$ awk -v d='D20211011' 'BEGIN{FS=OFS=","} $1<d{$1=d} 1' file
D20211011,S0519,306668,1
D20211004,S1600,306668,1
D20211009,S1604,306668,1
D20211010,S1605,306668,1
D20211006,S1610,306668,1
D20211011,S1611,306668,1

$ awk -v d="$(date +'D%Y%m%d')" 'BEGIN{FS=OFS=","} $1<d{$1=d} 1' file
D20211012,S0519,306668,1
D20211012,S1600,306668,1
D20211012,S1604,306668,1
D20211012,S1605,306668,1
D20211012,S1610,306668,1
D20211012,S1611,306668,1
1
$ perl -sF, -pale 's/.*?,/$d,/ if $F[0] lt $d' -- -d="D20211011" ./file
D20211011,S0519,306668,1
D20211011,S1600,306668,1
D20211011,S1604,306668,1
D20211011,S1605,306668,1
D20211011,S1610,306668,1
D20211011,S1611,306668,1

GNU sed running in extended regex mode can also achieve the desired output. Date comparison is done by looking at the first non matching MSD in the two dates.

n=$(printf '%d' {0..9})
d=D20211011
sed -En "/\n/ba
  s/.*/$d\n&\n$n/
  /^(.*)(.).*\n\1(.).*\n.*\2.*\3/D
  s/\n[^,]*//;:a;P
" file
0

Using Raku (formerly known as Perl_6)

raku -pe 's/ ^^ D <(\d*?)> \, /20211011/;'

As @StéphaneChazelas notes in a comment to your OP, it is unclear whether "future dates" will ever appear in your first column. If not, then a simple s/// replacement suffices, which is what the Raku code above accomplishes (substituting all date digits it finds regardless of numerical < = > comparison).

If however, you desire to update the first column to a value based on a numerical < = > comparison, you can use the Raku code below, which executes a block containing Raku's ternary operator in the replacement half of the s/// operator:

raku -pe 'my Int $d=20211011; s/ ^^ D (\d*?) \, /D{$0 < $d ?? $d !! $0},/;'

Sample Input:

D20211011,S0519,306668,1
D20211004,S1600,306668,1
D20211009,S1604,306668,1
D20211010,S1605,306668,1
D20211006,S1610,306668,1
D20211011,S1611,306668,1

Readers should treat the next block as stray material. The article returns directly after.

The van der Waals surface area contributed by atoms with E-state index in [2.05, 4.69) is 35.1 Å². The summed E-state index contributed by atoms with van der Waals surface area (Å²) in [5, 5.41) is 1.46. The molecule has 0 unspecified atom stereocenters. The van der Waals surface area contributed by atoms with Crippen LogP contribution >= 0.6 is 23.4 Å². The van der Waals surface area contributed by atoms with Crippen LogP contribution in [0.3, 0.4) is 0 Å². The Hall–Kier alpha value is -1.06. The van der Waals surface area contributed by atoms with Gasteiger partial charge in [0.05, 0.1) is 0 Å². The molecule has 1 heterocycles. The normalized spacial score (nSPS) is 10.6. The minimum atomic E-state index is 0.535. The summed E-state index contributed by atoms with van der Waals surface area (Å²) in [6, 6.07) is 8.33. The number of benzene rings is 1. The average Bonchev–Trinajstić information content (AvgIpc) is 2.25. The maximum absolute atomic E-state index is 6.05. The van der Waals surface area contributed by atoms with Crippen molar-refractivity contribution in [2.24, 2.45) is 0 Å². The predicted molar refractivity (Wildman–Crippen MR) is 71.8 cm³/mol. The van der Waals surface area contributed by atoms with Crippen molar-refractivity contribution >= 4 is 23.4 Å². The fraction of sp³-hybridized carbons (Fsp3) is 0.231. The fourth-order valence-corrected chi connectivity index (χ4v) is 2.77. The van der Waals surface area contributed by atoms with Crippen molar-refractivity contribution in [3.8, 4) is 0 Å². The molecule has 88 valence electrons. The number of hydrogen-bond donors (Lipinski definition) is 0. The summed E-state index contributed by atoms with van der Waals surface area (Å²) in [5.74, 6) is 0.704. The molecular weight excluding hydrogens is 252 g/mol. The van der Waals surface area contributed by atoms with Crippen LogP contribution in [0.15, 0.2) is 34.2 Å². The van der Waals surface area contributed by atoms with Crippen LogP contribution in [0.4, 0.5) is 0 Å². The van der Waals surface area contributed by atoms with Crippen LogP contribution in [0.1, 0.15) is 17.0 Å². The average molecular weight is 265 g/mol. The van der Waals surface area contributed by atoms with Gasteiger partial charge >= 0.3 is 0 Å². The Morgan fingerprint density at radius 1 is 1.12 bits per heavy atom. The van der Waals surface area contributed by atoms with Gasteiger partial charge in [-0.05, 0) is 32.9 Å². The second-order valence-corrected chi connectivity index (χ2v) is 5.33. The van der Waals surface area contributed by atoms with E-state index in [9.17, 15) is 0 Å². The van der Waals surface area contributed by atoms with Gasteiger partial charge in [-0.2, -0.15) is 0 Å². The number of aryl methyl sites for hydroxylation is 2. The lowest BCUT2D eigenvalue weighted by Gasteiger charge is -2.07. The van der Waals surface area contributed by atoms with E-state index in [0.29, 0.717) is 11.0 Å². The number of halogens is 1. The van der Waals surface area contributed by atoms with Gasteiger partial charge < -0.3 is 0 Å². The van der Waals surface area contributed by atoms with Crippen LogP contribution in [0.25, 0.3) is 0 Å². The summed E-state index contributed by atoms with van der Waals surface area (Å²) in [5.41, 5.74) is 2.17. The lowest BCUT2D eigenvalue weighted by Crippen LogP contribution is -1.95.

Sample Output (for either Raku code example, above):

D20211011,S0519,306668,1
D20211011,S1600,306668,1
D20211011,S1604,306668,1
D20211011,S1605,306668,1
D20211011,S1610,306668,1
D20211011,S1611,306668,1

For the second Raku code example, note that the variable $d is Type-constrained to Int as a further check on correctness. And as @AdminBee notes you're lucky that the first column contains ISO dates which can be compared with < = > operators and still give the correct result.

Regarding the (simple) second line of Raku code above, you should note that there's no check on the $0 capture to insure valid dates (e.g. ensuring no 13th month nor 32nd day appears). There isn't even code to exclude incomplete dates (e.g. month/day sans year).

OTOH, adding an approprate date-validation check should be relatively easy, using Raku's built-in support for Date and DateTime objects (no extra modules required; example and link below).

$ echo "2020-02-29" | raku -ne '.Date.raku.say'
Date.new(2020,2,29)

$ echo "2021-02-29" | raku -ne '.Date.raku.say'
Day out of range. Is: 29, should be in 1..28
  in block <unit> at -e line 1

https://docs.raku.org/language/temporal#index-entry-Date_and_time_functions
https://raku.org